Find missing VB.NET documentation

As frequent readers of this blog probably have noticed, I am not that impressed with VB.NET. Don’t get me wrong it is a great language but I think that there are a lot of improvements in Visual Studio for C# that you are missing when you’re using VB.NET.

One of those things you miss is the possibility to get warning for missing and faulty XML comments used for documentation with for example NDoc. I wrote about this before and won’t go into anymore details - but you can’t get these warnings and it sucks. So - I have now hacked together an add-in for Visual Studio that finds missing and empty XML comments in VB.NET. The tool reports everything missing on all public and protected code-objects as tasks in the task list (see picture).

For our, quite big solution (11 projects, 55 000 lines of code) it takes...

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Slowing down...

In Sweden most people enjoy at around four weeks of summer leave from their work. Since you can take this leave whenever you want during the summer the “slow” period tend to drag out.

Also we start to think about that period or at least plan for it long ahead of it.

But not here, I can tell you! (for real). We have been hacking away in a furious tempo at work and rounding up some things from the moving. And then there is the wedding of Elins sister this weekend…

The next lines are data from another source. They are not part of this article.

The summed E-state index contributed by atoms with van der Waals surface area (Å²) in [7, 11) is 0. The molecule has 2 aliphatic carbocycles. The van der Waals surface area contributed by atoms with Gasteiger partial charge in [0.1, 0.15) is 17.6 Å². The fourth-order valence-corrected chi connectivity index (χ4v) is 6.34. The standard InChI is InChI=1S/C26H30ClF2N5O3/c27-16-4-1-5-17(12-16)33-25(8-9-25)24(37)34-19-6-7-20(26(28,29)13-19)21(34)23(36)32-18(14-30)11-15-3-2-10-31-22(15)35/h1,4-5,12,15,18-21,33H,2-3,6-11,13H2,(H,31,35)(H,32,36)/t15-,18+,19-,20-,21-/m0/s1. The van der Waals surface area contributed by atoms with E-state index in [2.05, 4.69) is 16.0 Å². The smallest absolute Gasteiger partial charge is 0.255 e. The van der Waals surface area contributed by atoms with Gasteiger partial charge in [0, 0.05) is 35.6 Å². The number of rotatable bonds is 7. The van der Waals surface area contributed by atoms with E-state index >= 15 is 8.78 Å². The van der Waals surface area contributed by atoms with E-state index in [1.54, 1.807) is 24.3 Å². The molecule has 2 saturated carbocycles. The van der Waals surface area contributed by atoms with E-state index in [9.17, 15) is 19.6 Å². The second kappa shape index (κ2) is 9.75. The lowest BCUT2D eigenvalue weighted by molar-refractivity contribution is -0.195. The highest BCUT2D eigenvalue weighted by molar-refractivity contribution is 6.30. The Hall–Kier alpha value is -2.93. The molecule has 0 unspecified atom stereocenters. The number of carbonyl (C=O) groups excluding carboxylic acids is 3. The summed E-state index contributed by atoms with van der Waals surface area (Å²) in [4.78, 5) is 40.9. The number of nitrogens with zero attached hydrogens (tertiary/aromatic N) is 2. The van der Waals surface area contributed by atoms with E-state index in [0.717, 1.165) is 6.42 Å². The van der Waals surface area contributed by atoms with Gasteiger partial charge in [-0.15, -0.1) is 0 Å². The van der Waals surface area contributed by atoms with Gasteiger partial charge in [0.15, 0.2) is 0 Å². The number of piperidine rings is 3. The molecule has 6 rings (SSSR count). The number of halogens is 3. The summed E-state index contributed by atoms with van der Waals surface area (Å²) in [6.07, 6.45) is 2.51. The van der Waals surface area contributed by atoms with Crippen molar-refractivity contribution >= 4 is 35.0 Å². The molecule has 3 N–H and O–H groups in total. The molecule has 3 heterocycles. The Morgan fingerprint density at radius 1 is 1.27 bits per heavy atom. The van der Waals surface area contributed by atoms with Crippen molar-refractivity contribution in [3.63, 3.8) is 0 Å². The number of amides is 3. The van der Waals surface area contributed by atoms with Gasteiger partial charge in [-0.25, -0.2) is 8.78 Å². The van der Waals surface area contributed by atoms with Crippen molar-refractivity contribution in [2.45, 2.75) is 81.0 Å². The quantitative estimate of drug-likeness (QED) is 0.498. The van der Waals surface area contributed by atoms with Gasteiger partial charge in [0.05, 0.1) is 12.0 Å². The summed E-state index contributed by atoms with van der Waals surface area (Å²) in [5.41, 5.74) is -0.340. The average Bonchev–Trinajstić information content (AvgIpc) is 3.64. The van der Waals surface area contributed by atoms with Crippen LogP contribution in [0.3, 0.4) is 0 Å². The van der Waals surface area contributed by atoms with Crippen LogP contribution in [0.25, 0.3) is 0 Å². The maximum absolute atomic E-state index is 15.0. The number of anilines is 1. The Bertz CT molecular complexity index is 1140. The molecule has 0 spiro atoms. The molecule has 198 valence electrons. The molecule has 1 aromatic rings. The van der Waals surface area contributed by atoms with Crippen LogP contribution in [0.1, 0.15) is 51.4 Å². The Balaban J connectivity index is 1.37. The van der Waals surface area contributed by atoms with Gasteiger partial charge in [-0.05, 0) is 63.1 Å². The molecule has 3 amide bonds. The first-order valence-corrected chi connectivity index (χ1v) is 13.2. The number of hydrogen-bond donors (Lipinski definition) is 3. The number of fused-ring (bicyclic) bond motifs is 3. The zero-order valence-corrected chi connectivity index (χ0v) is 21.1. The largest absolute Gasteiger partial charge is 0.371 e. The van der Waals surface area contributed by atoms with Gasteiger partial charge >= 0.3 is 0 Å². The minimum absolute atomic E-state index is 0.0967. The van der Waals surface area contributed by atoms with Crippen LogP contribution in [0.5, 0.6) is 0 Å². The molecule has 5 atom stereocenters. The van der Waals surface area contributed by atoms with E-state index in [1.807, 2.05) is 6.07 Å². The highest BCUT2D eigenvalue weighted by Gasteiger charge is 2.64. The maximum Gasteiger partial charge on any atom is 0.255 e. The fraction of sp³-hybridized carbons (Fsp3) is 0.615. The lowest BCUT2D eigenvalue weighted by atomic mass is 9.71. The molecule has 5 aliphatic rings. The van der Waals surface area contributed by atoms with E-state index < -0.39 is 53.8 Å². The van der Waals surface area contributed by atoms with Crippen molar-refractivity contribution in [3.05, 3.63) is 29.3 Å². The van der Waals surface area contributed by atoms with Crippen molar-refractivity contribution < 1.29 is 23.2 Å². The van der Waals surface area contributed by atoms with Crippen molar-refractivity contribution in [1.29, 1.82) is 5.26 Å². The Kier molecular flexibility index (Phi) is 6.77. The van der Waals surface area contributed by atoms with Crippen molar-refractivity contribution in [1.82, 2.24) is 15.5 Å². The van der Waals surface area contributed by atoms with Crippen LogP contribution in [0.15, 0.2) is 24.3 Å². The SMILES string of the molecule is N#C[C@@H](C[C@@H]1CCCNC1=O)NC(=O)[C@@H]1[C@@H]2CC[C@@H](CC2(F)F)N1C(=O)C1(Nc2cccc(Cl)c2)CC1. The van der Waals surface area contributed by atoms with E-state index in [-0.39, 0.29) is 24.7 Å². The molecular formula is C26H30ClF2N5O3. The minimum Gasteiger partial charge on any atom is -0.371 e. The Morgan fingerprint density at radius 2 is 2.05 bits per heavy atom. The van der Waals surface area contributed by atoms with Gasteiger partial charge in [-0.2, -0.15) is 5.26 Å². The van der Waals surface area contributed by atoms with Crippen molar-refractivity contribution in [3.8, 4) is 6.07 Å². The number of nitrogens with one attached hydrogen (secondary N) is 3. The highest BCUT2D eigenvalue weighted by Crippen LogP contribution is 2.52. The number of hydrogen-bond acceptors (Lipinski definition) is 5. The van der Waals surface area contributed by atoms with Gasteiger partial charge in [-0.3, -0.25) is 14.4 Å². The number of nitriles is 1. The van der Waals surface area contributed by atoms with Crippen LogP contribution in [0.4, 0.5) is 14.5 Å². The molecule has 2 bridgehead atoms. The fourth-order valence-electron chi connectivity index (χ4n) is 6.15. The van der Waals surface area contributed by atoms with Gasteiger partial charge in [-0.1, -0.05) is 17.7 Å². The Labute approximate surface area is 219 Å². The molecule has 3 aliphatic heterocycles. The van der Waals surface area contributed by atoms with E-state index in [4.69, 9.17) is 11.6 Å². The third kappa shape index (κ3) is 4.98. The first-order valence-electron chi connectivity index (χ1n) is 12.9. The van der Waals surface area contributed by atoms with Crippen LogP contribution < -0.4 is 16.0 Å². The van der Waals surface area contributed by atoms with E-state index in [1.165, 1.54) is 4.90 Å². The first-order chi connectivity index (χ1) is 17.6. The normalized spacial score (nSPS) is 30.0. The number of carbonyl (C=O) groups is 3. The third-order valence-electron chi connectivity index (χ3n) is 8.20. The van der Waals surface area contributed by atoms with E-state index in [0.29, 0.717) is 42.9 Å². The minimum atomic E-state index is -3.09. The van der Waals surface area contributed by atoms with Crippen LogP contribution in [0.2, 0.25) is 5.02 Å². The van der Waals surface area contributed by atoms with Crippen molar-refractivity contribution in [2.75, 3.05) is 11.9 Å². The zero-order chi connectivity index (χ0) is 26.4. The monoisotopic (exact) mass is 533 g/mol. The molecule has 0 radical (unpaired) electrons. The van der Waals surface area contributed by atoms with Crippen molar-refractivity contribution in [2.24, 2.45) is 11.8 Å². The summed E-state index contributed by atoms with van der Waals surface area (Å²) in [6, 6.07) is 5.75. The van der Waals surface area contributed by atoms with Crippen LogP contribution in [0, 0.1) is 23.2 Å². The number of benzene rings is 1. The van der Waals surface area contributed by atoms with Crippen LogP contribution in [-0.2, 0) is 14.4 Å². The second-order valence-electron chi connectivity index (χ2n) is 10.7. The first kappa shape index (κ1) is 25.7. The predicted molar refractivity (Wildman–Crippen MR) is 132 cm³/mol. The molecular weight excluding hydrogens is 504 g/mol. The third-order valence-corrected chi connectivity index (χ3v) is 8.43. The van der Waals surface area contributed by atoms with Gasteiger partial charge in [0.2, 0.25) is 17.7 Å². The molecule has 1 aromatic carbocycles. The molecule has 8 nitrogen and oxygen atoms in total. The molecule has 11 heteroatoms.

Been busy - so not that many blog post has been produced. But then again - now I can still claim that I only write when I have something interesting to say… Like this post ;)

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Count your lines! Count them one by one

Here is something that always is a point of discussion in software development projects; “How many lines of code is this, anyway?”

This is a add-in to Visual Studio (worked like a charm on my 2005 version) that counts the lines of code, in- and excluding comments and blank rows if you want to.

Really nice actually and quite fun also. It is at least some kind of measurement, for the project management anyway.

Oh yeah - in six weeks we have produced 48 000 lines of code… We’re so proud! But also, I once heard that typically a programmer introduce a bug with every 100 lines of code he write; that gives us 480 bugs in the system. For that we would not be so proud.. :)

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There is a movement growing in Sweden called “The humanist” or something. They are not that many but since they are high profile people the tend to take a lot of medial space. Also they have a very hard and condemning tone in many of their articles and appearances.

Their main thesis (according to a TV-interview with their leader Christer Sturmark yesterday) is that they are against religion but all the bad things religion leads to.

Well, well, well - that is something extra I must say. (Sarcasm coming up:) Because all we religious people think that is the bad things that people do in the name of all religions are the thing to focus on. In fact - I think that, that is the whole idea with religion. Or isn’t it?

Seeing an embarrassing debate in TV yesterday, surrounding this, I thought of two things:

  • What is the...
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Transform XML with XSL, and string

This took us a while to find and put together. I don’t want to have to go through it again.

This function takes a xml-string and transforms it with the sent-in xsl (also string). The output is returned as a memory stream that, for example, can be set in a webbrowser controls DocumentStream property.